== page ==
OAS Pushes Own Drug War Approach

By Carter, Tom | The Washington Times (Washington, DC), February 2, 2001 | Go to article overview
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OAS Pushes Own Drug War Approach

Carter, Tom, The Washington Times (Washington, DC)

The Organization of American States yesterday released a coun-

try-by-country report card on the war against drugs, arguing to an increasingly receptive U.S. government that the multilateral approach is better than the U.S. system in which countries must be certified as allies in the drug war.

"This is a totally different process than certification. We are certain that this method of evaluation will have more legitimacy," said OAS Secretary-General Cesar Gaviria. "Almost every country in the hemisphere thinks the unilateral process is inconvenient. This is a method of cooperation."

The White House, reflecting a growing willingness within government circles to re-examine the certification process, welcomed the report.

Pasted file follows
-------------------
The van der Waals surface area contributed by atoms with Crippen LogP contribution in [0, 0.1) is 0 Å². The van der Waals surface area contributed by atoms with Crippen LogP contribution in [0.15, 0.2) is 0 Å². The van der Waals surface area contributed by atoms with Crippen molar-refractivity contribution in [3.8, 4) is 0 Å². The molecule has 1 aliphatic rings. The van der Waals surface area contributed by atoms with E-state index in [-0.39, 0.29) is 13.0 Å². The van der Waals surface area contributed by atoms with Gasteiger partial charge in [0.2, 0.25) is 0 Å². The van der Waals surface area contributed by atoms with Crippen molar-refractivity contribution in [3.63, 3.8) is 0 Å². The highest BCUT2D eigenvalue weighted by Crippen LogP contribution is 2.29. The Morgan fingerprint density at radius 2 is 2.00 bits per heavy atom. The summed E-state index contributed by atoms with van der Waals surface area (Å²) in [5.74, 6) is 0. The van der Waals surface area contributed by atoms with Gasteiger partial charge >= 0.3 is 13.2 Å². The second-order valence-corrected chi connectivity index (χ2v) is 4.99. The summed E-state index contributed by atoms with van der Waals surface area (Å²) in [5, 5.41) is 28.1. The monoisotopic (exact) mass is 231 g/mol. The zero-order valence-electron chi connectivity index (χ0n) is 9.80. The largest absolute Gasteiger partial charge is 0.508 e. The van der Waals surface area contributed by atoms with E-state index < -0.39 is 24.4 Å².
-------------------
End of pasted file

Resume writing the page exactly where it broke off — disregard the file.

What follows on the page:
"It will become increasingly apparent to policy people in the hemisphere that our national interests are better served by this evaluation mechanism than by a system based on confrontation," said Edward H. Jurith, acting director of the Office of National Drug Control Policy.

In this year's report, Colombia, Mexico, Bolivia and Venezuela all reported increased seizures of coca leaf, marijuana or opium poppies. But only 15 percent of those charged with drug trafficking in Venezuela were convicted, it said.

The OAS hopes its Multilateral Evaluation Mechanism (MEM) will replace a U.S. system that most Latin American nations find humiliating. Many countries also call it hypocritical, noting that the United States is the world's largest consumer of Latin American drugs.

Secretary of State Colin Powell expressed skepticism about the existing process in his confirmation hearings before the Senate Foreign Relations Committee, and some members of Congress are more willing to reconsider the policy under the Bush administration.

President Bush, who travels to Mexico City this month, enjoys a good relationship with Mexican President Vicente Fox, who has started a nationwide crusade against corruption, drug smuggling and organized crime.

His government announced yesterday it was firing 43 of the 47 top managers in Mexico's Customs administration because of corruption, inefficiency and apathy.

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